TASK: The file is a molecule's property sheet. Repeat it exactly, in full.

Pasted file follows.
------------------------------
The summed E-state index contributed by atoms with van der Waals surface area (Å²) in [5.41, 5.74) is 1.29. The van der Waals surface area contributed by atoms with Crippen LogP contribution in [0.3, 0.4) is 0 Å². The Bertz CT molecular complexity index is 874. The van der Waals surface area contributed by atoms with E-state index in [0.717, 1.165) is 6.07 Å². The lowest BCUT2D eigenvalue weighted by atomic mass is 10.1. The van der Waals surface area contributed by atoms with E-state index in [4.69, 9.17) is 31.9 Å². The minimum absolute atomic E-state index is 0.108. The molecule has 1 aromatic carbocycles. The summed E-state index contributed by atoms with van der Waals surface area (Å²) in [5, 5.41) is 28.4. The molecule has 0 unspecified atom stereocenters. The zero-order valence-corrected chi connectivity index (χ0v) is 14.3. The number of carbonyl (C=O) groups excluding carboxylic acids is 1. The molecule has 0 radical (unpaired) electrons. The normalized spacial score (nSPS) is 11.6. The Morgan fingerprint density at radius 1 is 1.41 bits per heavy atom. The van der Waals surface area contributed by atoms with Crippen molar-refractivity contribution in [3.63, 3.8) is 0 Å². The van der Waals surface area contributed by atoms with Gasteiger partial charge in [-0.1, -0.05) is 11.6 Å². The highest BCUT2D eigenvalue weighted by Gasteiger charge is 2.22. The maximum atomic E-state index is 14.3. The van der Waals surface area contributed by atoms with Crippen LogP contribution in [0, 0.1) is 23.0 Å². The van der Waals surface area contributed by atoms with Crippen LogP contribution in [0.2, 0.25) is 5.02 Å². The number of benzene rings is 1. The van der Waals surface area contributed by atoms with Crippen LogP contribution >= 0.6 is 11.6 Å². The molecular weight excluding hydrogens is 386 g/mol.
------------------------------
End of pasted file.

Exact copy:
The summed E-state index contributed by atoms with van der Waals surface area (Å²) in [5.41, 5.74) is 1.29. The van der Waals surface area contributed by atoms with Crippen LogP contribution in [0.3, 0.4) is 0 Å². The Bertz CT molecular complexity index is 874. The van der Waals surface area contributed by atoms with E-state index in [0.717, 1.165) is 6.07 Å². The lowest BCUT2D eigenvalue weighted by atomic mass is 10.1. The van der Waals surface area contributed by atoms with E-state index in [4.69, 9.17) is 31.9 Å². The minimum absolute atomic E-state index is 0.108. The molecule has 1 aromatic carbocycles. The summed E-state index contributed by atoms with van der Waals surface area (Å²) in [5, 5.41) is 28.4. The molecule has 0 unspecified atom stereocenters. The zero-order valence-corrected chi connectivity index (χ0v) is 14.3. The number of carbonyl (C=O) groups excluding carboxylic acids is 1. The molecule has 0 radical (unpaired) electrons. The normalized spacial score (nSPS) is 11.6. The Morgan fingerprint density at radius 1 is 1.41 bits per heavy atom. The van der Waals surface area contributed by atoms with Crippen molar-refractivity contribution in [3.63, 3.8) is 0 Å². The van der Waals surface area contributed by atoms with Gasteiger partial charge in [-0.1, -0.05) is 11.6 Å². The highest BCUT2D eigenvalue weighted by Gasteiger charge is 2.22. The maximum atomic E-state index is 14.3. The van der Waals surface area contributed by atoms with Crippen LogP contribution in [0, 0.1) is 23.0 Å². The van der Waals surface area contributed by atoms with Crippen LogP contribution in [0.2, 0.25) is 5.02 Å². The number of benzene rings is 1. The van der Waals surface area contributed by atoms with Crippen LogP contribution >= 0.6 is 11.6 Å². The molecular weight excluding hydrogens is 386 g/mol.